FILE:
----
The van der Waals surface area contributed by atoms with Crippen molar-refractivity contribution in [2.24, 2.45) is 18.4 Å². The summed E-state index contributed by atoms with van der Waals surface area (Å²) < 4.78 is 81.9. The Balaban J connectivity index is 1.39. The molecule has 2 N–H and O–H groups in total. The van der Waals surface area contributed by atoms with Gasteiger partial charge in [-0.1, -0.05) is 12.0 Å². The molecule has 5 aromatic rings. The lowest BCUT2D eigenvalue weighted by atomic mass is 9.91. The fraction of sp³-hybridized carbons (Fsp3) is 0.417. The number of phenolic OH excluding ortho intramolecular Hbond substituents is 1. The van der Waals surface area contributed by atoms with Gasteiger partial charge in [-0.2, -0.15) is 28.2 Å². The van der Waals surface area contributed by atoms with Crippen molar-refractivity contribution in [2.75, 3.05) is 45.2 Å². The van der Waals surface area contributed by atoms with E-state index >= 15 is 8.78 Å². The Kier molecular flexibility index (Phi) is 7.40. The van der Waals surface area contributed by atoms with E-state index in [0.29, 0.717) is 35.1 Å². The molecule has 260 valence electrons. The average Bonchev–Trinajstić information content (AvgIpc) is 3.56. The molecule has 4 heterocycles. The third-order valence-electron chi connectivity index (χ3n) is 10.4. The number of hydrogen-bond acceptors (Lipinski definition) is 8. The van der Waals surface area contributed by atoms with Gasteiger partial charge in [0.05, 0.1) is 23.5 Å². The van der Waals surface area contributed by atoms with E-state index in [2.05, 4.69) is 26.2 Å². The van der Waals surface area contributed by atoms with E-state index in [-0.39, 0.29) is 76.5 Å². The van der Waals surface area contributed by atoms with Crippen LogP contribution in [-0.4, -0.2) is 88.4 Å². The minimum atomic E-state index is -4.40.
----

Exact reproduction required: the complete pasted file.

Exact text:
The van der Waals surface area contributed by atoms with Crippen molar-refractivity contribution in [2.24, 2.45) is 18.4 Å². The summed E-state index contributed by atoms with van der Waals surface area (Å²) < 4.78 is 81.9. The Balaban J connectivity index is 1.39. The molecule has 2 N–H and O–H groups in total. The van der Waals surface area contributed by atoms with Gasteiger partial charge in [-0.1, -0.05) is 12.0 Å². The molecule has 5 aromatic rings. The lowest BCUT2D eigenvalue weighted by atomic mass is 9.91. The fraction of sp³-hybridized carbons (Fsp3) is 0.417. The number of phenolic OH excluding ortho intramolecular Hbond substituents is 1. The van der Waals surface area contributed by atoms with Gasteiger partial charge in [-0.2, -0.15) is 28.2 Å². The van der Waals surface area contributed by atoms with Crippen molar-refractivity contribution in [2.75, 3.05) is 45.2 Å². The van der Waals surface area contributed by atoms with E-state index >= 15 is 8.78 Å². The Kier molecular flexibility index (Phi) is 7.40. The van der Waals surface area contributed by atoms with E-state index in [0.29, 0.717) is 35.1 Å². The molecule has 260 valence electrons. The average Bonchev–Trinajstić information content (AvgIpc) is 3.56. The molecule has 4 heterocycles. The third-order valence-electron chi connectivity index (χ3n) is 10.4. The number of hydrogen-bond acceptors (Lipinski definition) is 8. The van der Waals surface area contributed by atoms with Gasteiger partial charge in [0.05, 0.1) is 23.5 Å². The van der Waals surface area contributed by atoms with E-state index in [2.05, 4.69) is 26.2 Å². The van der Waals surface area contributed by atoms with E-state index in [-0.39, 0.29) is 76.5 Å². The van der Waals surface area contributed by atoms with Crippen LogP contribution in [-0.4, -0.2) is 88.4 Å². The minimum atomic E-state index is -4.40.